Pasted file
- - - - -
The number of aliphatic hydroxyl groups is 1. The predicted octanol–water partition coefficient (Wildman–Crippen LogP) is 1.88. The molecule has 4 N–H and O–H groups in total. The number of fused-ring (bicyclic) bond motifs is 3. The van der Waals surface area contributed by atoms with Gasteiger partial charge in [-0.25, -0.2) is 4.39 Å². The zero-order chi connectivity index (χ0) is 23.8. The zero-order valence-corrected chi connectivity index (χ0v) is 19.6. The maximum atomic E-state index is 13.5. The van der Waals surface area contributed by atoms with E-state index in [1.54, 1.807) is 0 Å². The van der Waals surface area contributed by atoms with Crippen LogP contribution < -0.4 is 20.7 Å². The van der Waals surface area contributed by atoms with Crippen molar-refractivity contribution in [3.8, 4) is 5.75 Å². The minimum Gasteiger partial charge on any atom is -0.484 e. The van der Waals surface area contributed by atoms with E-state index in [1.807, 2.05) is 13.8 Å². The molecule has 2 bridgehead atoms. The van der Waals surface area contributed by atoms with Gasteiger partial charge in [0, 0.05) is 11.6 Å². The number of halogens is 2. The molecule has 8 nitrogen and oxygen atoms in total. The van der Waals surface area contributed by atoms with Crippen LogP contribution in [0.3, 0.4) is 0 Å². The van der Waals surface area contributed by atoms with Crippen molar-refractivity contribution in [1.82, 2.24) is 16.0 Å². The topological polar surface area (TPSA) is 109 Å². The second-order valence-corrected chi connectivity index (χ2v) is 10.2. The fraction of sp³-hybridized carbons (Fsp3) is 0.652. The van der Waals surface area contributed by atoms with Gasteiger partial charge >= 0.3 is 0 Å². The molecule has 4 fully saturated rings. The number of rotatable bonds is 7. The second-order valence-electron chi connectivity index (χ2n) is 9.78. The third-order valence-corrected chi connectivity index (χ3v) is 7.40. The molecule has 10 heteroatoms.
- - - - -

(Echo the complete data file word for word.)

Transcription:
The number of aliphatic hydroxyl groups is 1. The predicted octanol–water partition coefficient (Wildman–Crippen LogP) is 1.88. The molecule has 4 N–H and O–H groups in total. The number of fused-ring (bicyclic) bond motifs is 3. The van der Waals surface area contributed by atoms with Gasteiger partial charge in [-0.25, -0.2) is 4.39 Å². The zero-order chi connectivity index (χ0) is 23.8. The zero-order valence-corrected chi connectivity index (χ0v) is 19.6. The maximum atomic E-state index is 13.5. The van der Waals surface area contributed by atoms with E-state index in [1.54, 1.807) is 0 Å². The van der Waals surface area contributed by atoms with Crippen LogP contribution < -0.4 is 20.7 Å². The van der Waals surface area contributed by atoms with Crippen molar-refractivity contribution in [3.8, 4) is 5.75 Å². The minimum Gasteiger partial charge on any atom is -0.484 e. The van der Waals surface area contributed by atoms with E-state index in [1.807, 2.05) is 13.8 Å². The molecule has 2 bridgehead atoms. The van der Waals surface area contributed by atoms with Gasteiger partial charge in [0, 0.05) is 11.6 Å². The number of halogens is 2. The molecule has 8 nitrogen and oxygen atoms in total. The van der Waals surface area contributed by atoms with Crippen LogP contribution in [0.3, 0.4) is 0 Å². The van der Waals surface area contributed by atoms with Crippen molar-refractivity contribution in [1.82, 2.24) is 16.0 Å². The topological polar surface area (TPSA) is 109 Å². The second-order valence-corrected chi connectivity index (χ2v) is 10.2. The fraction of sp³-hybridized carbons (Fsp3) is 0.652. The van der Waals surface area contributed by atoms with Gasteiger partial charge >= 0.3 is 0 Å². The molecule has 4 fully saturated rings. The number of rotatable bonds is 7. The second-order valence-electron chi connectivity index (χ2n) is 9.78. The third-order valence-corrected chi connectivity index (χ3v) is 7.40. The molecule has 10 heteroatoms.